And now to the art! Profile’s featured writer this year, Paula Vogel, has been teaching playwriting for 30 years, using her“playwriting bake-off’ idea—a method for creating new work quickly with a recipe of “ingredients,” including characters, settings, props, and source material. Earlier this month she established a “Covid Bake-Off,” using the structure of Arthur Schnitzler’s La Ronde, with its 10 pairs of lovers, and characters from around the globe from Wuhan to Milan and beyond. 

Profile has enlisted playwrights Hilary Betis, Philip Dawkins, Hansol Jung, EM Lewis, Dan Kitrosser, Harrison Rivers, EM Lewis, Christopher Oscar Peña and Anna Ziegler to collaborate with Vogel in this special Bake-Off. Their creation will be recorded as an audio-play and released as a podcast. We’ll keep you apprised here at ArtsWatch.

The Alberta Rose Theatre is seeking support now that Covid-19 has wiped out its concerts and events. Portland doesn’t have nearly enough arts facilities as it is, so if you’re able and inclined, you can help keep this Alberta street institution going.

The theater’s online streaming fundraiser has already begun, but you can still hook-up to hear a long roster of Portland musicians perform. Tonight, for example, singer-songwriter Colin Hogan performs. You can buy a single ticket, a 10-concert flex package, or a full-access package. Well, they aren’t actually “tickets,” but the more you buy, the cheaper they are. The 20-concerts-for-$100 is still the best deal overall, even though a few have already taken place. You can get sorted out at the website.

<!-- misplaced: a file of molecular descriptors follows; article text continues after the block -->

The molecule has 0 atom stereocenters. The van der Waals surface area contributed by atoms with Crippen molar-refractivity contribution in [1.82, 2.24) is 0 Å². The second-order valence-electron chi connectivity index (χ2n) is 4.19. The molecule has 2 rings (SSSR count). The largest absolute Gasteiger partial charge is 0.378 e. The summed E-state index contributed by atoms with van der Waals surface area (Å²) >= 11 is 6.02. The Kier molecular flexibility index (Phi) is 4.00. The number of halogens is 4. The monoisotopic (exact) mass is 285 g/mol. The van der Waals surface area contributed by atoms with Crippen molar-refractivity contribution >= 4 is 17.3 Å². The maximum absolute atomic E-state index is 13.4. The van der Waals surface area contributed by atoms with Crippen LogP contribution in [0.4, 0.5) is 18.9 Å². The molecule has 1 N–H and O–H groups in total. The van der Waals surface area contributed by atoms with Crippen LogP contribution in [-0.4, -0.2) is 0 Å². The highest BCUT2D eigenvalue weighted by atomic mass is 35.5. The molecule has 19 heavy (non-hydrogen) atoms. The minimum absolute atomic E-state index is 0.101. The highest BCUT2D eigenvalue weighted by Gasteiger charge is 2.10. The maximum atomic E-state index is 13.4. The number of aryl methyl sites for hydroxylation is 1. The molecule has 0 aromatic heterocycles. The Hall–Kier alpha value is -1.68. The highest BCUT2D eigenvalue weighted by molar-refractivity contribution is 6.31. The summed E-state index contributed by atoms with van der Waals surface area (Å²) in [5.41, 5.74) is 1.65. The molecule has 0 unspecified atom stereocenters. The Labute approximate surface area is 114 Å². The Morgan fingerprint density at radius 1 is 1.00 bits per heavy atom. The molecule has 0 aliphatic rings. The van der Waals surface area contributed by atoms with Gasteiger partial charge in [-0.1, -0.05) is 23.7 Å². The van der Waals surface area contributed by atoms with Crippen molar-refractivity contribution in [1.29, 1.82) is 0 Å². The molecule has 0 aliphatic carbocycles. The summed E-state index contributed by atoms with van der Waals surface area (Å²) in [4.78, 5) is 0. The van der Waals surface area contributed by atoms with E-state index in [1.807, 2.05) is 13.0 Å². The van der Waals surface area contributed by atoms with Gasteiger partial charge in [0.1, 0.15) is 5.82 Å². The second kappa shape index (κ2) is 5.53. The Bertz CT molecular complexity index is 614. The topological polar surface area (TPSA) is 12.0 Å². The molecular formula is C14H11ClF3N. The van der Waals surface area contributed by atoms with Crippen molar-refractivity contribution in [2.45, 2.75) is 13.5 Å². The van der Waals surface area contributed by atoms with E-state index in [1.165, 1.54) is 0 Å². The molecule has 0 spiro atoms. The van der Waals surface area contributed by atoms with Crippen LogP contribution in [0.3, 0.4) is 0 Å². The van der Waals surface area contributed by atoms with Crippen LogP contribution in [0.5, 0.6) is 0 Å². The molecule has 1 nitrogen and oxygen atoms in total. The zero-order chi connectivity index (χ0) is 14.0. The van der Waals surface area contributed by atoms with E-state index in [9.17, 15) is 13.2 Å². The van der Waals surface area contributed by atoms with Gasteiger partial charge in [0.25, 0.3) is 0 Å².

Speaking of crucial performance venues, one of the city’s very best, The Old Church, is under pressure, too. “We are working around the clock to find funding to stay afloat for what is feeling like it will be an extended closure,” the organization announced. “Without funding we will be out of cash by mid-July.”

The nonprofit has been working on a campaign to ensure that some of the federal money that has gone to states will trickle down to the arts, including venues like The Old Church. They are hoping you will write the Oregon legislators from their district and advocate for arts funding and The Old Church: Rep.AkashaLawrenceSpence@oregonlegislature.gov and  Sen.GinnyBurdick@oregonlegislature.gov

The Old Church has also started a Better Together campaign, which features online benefit performances to support the work they do and the building they have renovated so well. 

If Portland reopens without The Old Church, we’ll always regret it.

One of the many things that BodyVox is known for (along with its great dance films, comic stylings, fine dancing, etc.) is its Halloween send-up BloodyVox. So, it makes sense (at least to me) that the dance company would host a community blood drive with the American Red Cross. The drive runs from 9 am to 2:30 pm on May 7 at the BodyVox Dance Center, 1201 NW 17th Ave., in  Portland.

Speaking of BloodyVox, it kicks off the company’s 2020-21 season. Full details are available on the website.

BodyVox’s penchant for film and video is evident in its fifth annual Contact Dance Film Festival, available to stream starting April 30. The four-day festival features three different programs, showcasing award-winning collaborations between filmmakers, dancers, and choreographers from around the world. Maybe watch some dance and then give some blood?